Communities United Against Police Brutality (CUAPB), a Twin Cities based organization that helps community members deal with violence by law enforcement, released the full Bulletproof Warrior training manual to the public during a protest demanding an end to the trainings. Valerie Castile spoke at this event in front of the Mall of America, and said that they were training the police “to become terrorists“.

Two months later, in July 2018, CUAPB hosted an event called ‘The Truth About Fear-Based Training: A Forum on Police Education’ which featured a panel and significant audience responses in regards to police and police training. Professor Dr. Raj Sethuraju spoke about the Western world’s conceptualization of fear that has held grips over the mechanisms of the police force in the United States of America and further drives implicit biases.

The idea of fear is based on racialized ideology, white supremacist ideology, that has been perpetuated in this past 400 years is still very much alive. So, when we train law enforcement officers, when people make associations with fear-based training, we continue to harness that racism in all our training.” – Dr. Raj Sethuraju

The stretch of Larpenteur Avenue that Castile was pulled over on has a troubled past, with local police engaging in high rates of racial profiling. The suburb of Falcon Heights had arranged for their town to be patrolled by police officers from the nearby city of St. Anthony; Jeronimo Yanez was one of those St. Anthony Police officers patrolling that area when he killed Castile. The city of Falcon Heights cancelled their contract with St. Anthony in late 2017, and signed a new one with the Ramsey County Sheriff’s Office.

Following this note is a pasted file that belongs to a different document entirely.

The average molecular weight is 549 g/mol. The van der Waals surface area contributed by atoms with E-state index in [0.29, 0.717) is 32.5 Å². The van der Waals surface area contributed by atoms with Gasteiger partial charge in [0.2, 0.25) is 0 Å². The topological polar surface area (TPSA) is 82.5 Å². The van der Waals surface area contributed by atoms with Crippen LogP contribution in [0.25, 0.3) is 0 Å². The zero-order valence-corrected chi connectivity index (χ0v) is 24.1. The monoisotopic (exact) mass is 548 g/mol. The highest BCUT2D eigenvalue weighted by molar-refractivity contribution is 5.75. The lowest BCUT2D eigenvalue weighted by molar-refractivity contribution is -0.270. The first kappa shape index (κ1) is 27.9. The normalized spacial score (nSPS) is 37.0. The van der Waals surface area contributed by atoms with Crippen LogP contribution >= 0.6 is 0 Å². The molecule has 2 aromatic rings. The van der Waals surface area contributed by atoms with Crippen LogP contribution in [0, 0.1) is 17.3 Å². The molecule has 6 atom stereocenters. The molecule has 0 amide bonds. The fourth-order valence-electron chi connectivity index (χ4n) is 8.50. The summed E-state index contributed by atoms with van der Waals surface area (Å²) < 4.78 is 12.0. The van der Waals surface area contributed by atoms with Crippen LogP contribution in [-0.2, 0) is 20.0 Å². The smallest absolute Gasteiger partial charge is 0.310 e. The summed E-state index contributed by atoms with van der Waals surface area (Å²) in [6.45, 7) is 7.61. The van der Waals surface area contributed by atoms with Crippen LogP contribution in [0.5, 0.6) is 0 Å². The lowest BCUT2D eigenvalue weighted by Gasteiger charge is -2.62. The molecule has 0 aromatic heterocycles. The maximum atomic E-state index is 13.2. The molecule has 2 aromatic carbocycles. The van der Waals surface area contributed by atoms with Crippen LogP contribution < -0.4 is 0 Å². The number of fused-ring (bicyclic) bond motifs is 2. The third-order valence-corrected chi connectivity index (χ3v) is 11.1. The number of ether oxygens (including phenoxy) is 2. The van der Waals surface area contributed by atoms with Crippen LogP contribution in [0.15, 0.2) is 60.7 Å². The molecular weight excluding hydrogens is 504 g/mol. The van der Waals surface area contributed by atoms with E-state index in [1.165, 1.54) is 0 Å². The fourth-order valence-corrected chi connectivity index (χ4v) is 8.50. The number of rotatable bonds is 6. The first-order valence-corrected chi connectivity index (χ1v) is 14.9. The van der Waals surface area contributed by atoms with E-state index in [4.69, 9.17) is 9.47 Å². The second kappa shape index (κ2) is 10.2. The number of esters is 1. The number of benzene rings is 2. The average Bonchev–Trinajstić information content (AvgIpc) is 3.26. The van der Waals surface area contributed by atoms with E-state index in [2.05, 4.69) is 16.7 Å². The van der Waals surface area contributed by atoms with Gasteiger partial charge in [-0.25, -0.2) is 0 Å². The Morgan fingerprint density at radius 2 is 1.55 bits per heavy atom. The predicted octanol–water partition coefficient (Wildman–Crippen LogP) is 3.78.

Peace Garden decorated with art by Flower Power

Philando’s killing led to an uproar in the Twin Cities community, triggering several massive protests and riots, as well as international outrage. Although Castile’s mother and family were not able to get justice for Philando in the courtroom, his legacy lives on through actions, artists, prayers, and positive changes. Two weeks after Yanez’s acquittal, Valerie Castile receive a near $3 million settlement from St. Anthony’s insurance carrier and has used it to help create the Philando Castile Relief Foundation. In addition to paying off student debts, the Foundation pushes for police training and policy reform, has created police killing tool kits to help investigations against police, and helps build community among many family members of victims of police killing.

Unicorn Riot coverage of Philando Castile's Killing by St. Anthony Police Officer Jeronimo Yanez: